Because of the role of prima ballerina Alicia Alonso (now 94-years-old) in developing & popularizing ballet in Cuba, ballet is not considered high-brow art (as in the US & most other places) but is as popular as baseball. Cuban ballet has become renowned worldwide & the principals in many leading ballet troupes around the world are Cuban-trained.
A notable thing about ballet generally is the size-zero tutus worn by dancers as they pirouette & execute mid-air leaps. Classical ballet is not the art form for anyone weighing over 100 pounds–although it does not exclude disabilities. Alonso was partially blind most of her dance career & accommodations had to be made with her partners & stage lighting to guide her on stage.
Juan Miguel Mas (now 50-years-old) was a heavyset Cuban-trained dancer who had difficulty fitting into the Cuban dance scene. Roles were limited & had to be modified or created specially for him. In November 1996, out of frustration, he created Danza Voluminosa, a professional modern ballet troupe for heavy dancers that includes six women & one man. It has now produced three full-length choreographies, 30 shorter works, been the subject of a Canadian documentary (“Defying Gravity,” 2004), & has become a cultural phenomenon in Cuba. They now draw record crowds & play all the top venues in Cuba. In this photo, they are rehearsing at the National Theater in Havana.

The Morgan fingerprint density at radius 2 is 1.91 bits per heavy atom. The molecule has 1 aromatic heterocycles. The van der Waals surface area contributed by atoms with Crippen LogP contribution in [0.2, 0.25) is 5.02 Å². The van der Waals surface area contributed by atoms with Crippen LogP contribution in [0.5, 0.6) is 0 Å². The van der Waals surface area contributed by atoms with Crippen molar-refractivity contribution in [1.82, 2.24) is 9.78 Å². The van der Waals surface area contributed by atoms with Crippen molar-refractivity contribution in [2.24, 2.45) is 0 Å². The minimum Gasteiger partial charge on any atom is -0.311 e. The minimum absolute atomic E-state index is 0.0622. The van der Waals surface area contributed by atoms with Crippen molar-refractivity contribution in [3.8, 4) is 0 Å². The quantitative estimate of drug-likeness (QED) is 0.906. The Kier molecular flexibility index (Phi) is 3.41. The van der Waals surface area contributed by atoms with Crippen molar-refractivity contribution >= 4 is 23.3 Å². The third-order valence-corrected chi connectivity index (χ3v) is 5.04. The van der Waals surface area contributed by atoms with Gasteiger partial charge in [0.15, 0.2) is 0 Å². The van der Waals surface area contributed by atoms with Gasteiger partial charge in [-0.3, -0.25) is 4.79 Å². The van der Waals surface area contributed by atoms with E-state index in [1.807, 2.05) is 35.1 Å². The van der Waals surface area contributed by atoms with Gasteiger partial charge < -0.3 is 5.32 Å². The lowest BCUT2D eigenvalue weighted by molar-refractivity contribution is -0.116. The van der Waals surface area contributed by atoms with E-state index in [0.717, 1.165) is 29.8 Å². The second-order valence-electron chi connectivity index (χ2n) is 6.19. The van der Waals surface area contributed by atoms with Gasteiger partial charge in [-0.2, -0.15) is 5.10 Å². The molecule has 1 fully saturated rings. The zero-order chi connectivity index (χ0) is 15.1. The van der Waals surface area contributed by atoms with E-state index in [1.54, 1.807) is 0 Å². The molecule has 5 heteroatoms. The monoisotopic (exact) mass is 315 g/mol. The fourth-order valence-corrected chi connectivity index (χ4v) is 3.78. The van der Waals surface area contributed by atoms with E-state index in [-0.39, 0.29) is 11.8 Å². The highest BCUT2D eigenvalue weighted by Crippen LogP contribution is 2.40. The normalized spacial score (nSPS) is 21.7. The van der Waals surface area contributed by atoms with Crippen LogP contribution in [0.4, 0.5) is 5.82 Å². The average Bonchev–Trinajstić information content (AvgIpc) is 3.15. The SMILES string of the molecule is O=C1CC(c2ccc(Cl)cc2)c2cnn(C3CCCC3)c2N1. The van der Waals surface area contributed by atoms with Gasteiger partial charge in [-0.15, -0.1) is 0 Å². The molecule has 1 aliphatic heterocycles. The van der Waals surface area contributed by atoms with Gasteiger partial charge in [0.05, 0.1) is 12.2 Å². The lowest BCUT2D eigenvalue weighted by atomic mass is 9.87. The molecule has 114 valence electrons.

According to Mas, the purpose of Danza Voluminosa was to create a troupe where heavy dancers could perform a style suited to their bodies because heavy people move differently & slower. They don’t soar, spin like tops, & leap but are more grounded & keep a lower center of gravity. The only comparable phenomenon in US dance is Judith Jamison, the Alvin Ailey dancer & choreographer who was not heavy but was also not petite & is nearly 6 feet tall.
As choreographer, Mas says he borrows from the work of Martha Graham & Jose Limón, & incorporates African, jazz, & Caribbean folkloric dance often with West African roots. “I use whatever I can,” he said.
According to the dancers, when the troupe first performed they endured ridicule & laughter. Mas incorporated humor into their repertoire with a parody of “Swan Lake” & comical renditions of the cancan–perhaps as a device to blunt the cruelty & indignity of ridicule. Some of their pieces address the issues of weight, including overeating & the psychic toll of prejudice. But they also have works that address the universal themes of love, loss, & erotic longing that, according to Mas, make the audience forget to laugh & feel the dance. He uses humor consciously to get audiences to that place of common humanity.
Mas created a dance troupe, not as a therapy group nor intending to glorify weight or sermonize against prejudice, but to give heavyset dancers a place to perform, to explore the inherent beauty of the human body & of movement.
Nice job Senor Mas!
(Photo by Adalberto Roque/AFP/Getty Images)